Stress comes in various forms and from multiple sources in modern life and impacts our bodies in various ways, affecting hormone levels and how certain systems and organs function, including our brain and cognitive function.
From a mental and cognitive health perspective, acute bouts of stress from events like exams or chronic life stress may cause headaches, affect sleep quality and duration, and could result in psychological issues such as anxiety, sadness, anger, depression or irritability.
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Link to cognitive decline
And a recent study1 published in JAMA Network Open in March 2023 also reveals how stress can impact our cognitive health and function.
The study affirmed various physical issues linked to stress. For instance, the research found that people with elevated stress levels were 37% more likely to have poor cognition.
Based on the findings, the researchers concluded that “there is an independent association between perceived stress and both prevalent and incident cognitive impairment”.
In addition, participants exposed to elevated stress levels were more likely to have uncontrolled cardiovascular risk and poor lifestyle factors.
Additional research2,3 shows how prolonged exposure to stress or repeated exposure to stressful conditions can damage or cause regions of the brain to atrophy, leading to issues known as “executive dystfunction”.
These impairments can affect higher cognitive functions like working memory, attention, response inhibition and cognitive flexibility, which can affect a person’s ability to concentrate, control impulses, remember and plan.
Other stress-related issues that can affect our mental health and cognitive function include severe fatigue, insomnia, chronic tiredness, low motivation levels, irritability, restlessness, poor sleep quality, and poor performance.
And research3 shows how stress can aggravate neurological dysfunction caused by brain injuries and diseases such as Alzheimer’s disease, stroke, traumatic brain injury, and epilepsy, and may contribute to conditions like dementia4.
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Dealing with stress
Based on the potential impact on our mental health and cognitive function, it is important to find ways to manage and deal with stress, because we cannot avoid stress.
Managing stress in all its forms requires a combined approach that addresses your diet, your daily habits, and your response to stressful situations.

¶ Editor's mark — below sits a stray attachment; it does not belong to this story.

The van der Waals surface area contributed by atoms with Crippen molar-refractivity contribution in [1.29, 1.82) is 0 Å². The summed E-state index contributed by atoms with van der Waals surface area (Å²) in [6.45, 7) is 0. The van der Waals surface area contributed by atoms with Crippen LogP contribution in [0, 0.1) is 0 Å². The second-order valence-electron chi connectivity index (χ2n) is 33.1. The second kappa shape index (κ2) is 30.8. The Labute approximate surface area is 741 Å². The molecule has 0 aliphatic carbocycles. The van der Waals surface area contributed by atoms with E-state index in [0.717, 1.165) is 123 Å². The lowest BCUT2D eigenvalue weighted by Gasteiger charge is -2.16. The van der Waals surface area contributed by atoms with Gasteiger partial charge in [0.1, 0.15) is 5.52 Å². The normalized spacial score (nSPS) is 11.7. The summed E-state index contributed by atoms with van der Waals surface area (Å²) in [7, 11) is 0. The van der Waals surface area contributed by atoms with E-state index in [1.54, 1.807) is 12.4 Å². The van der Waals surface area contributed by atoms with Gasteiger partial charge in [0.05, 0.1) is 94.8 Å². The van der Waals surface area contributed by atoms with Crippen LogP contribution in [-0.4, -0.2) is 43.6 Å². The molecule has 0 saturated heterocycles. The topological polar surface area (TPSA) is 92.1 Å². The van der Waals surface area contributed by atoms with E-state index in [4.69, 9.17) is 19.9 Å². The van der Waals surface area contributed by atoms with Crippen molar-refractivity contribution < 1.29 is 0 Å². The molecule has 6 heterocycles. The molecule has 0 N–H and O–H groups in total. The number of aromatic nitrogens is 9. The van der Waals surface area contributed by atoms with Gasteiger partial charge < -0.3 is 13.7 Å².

An ideal approach to stress management should focus on getting sufficient nutrients from wholesome foods while reducing ingredients and food sources that can impose additional stress on your body, such as excessive sugar, alcohol and processed food intakes. Limiting stimulants like caffeine, especially during stressful periods, can also help.
Regular exercise or daily activity, combined with practices like regular meditation and yoga, and sufficient recuperative and restorative rest and sleep can help you keep stress levels in check.
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Various supplements can also offer support and create greater resilience against stress. Dis-Chem stocks a range of supplements specifically formulated to provide stress support with a combination of ingredients that help to support the body and the immune system in its response to stress.
These formulations typically include adaptogens, which are substance that may help to support the body’s ability to resist and adapt to mental and physical stress.
Common adaptogens included in supplements include:
- Maca Root
Most adaptogens are made from plant extracts or herbs that help to restore balance in the cardiovascular, immune and nervous and hormone (endocrine) systems, usually without an physiological disturbance, side effects or toxicity.
Compliant cannabidiol (CBD) products can also help manage and provide relief from stress. Through its effect on the endocannabinoid system, a CBD product can help to reduce anxiousness, calm your mind, promote better sleep, and promote neural regeneration.
- Association of Stress With Cognitive Function Among Older Black and White US Adults. JAMA Netw Open. 2023;6(3):e231860. doi:10.1001/jamanetworkopen.2023.1860
- Prefrontal cortex executive processes affected by stress in health and disease. Prog Neuropsychopharmacol Biol Psychiatry. 2018 Jul 13; 85: 161–179. Published online 2017 Jul 6. doi: 10.1016/j.pnpbp.2017.07.004
- Neurobiological Links between Stress, Brain Injury, and Disease. Oxid Med Cell Longev. 2022; 2022: 8111022. Published online 2022 May 25. doi: 10.1155/2022/8111022
- The Influence of Chronic Stress on Dementia-Related Diagnostic Change in Older Adults. Alzheimer Dis Assoc Disord. Author manuscript; available in PMC 2013 Jul 1. Published in final edited form as: Alzheimer Dis Assoc Disord. 2012 Jul; 26(3): 260–266. doi: 10.1097/WAD.0b013e3182389a9c